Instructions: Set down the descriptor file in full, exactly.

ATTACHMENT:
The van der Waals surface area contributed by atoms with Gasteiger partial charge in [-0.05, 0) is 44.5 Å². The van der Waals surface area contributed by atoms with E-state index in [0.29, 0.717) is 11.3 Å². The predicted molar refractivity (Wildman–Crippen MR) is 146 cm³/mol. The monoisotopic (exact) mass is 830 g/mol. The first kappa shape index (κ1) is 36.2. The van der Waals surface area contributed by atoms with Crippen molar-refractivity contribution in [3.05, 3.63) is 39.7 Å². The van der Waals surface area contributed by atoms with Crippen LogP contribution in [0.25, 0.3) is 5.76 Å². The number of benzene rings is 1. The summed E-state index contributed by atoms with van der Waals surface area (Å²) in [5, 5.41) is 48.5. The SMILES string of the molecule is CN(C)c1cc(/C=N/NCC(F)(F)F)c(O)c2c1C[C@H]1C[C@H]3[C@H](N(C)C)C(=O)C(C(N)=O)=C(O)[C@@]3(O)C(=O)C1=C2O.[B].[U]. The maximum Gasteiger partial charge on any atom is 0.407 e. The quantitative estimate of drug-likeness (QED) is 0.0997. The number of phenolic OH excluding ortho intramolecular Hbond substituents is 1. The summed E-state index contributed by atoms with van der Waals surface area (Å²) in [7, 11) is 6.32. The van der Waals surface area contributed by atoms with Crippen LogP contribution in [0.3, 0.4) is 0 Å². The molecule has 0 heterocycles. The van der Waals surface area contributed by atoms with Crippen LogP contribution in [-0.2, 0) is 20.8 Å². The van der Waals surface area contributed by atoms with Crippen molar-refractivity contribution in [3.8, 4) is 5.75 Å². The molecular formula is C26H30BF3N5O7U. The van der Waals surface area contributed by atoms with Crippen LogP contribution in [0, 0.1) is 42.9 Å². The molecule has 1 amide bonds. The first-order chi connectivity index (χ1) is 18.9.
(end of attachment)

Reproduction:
The van der Waals surface area contributed by atoms with Gasteiger partial charge in [-0.05, 0) is 44.5 Å². The van der Waals surface area contributed by atoms with E-state index in [0.29, 0.717) is 11.3 Å². The predicted molar refractivity (Wildman–Crippen MR) is 146 cm³/mol. The monoisotopic (exact) mass is 830 g/mol. The first kappa shape index (κ1) is 36.2. The van der Waals surface area contributed by atoms with Crippen molar-refractivity contribution in [3.05, 3.63) is 39.7 Å². The van der Waals surface area contributed by atoms with Crippen LogP contribution in [0.25, 0.3) is 5.76 Å². The number of benzene rings is 1. The summed E-state index contributed by atoms with van der Waals surface area (Å²) in [5, 5.41) is 48.5. The SMILES string of the molecule is CN(C)c1cc(/C=N/NCC(F)(F)F)c(O)c2c1C[C@H]1C[C@H]3[C@H](N(C)C)C(=O)C(C(N)=O)=C(O)[C@@]3(O)C(=O)C1=C2O.[B].[U]. The maximum Gasteiger partial charge on any atom is 0.407 e. The quantitative estimate of drug-likeness (QED) is 0.0997. The number of phenolic OH excluding ortho intramolecular Hbond substituents is 1. The summed E-state index contributed by atoms with van der Waals surface area (Å²) in [7, 11) is 6.32. The van der Waals surface area contributed by atoms with Crippen LogP contribution in [0.3, 0.4) is 0 Å². The molecule has 0 heterocycles. The van der Waals surface area contributed by atoms with Crippen LogP contribution in [-0.2, 0) is 20.8 Å². The van der Waals surface area contributed by atoms with Crippen molar-refractivity contribution in [3.8, 4) is 5.75 Å². The molecular formula is C26H30BF3N5O7U. The van der Waals surface area contributed by atoms with Crippen LogP contribution in [0, 0.1) is 42.9 Å². The molecule has 1 amide bonds. The first-order chi connectivity index (χ1) is 18.9.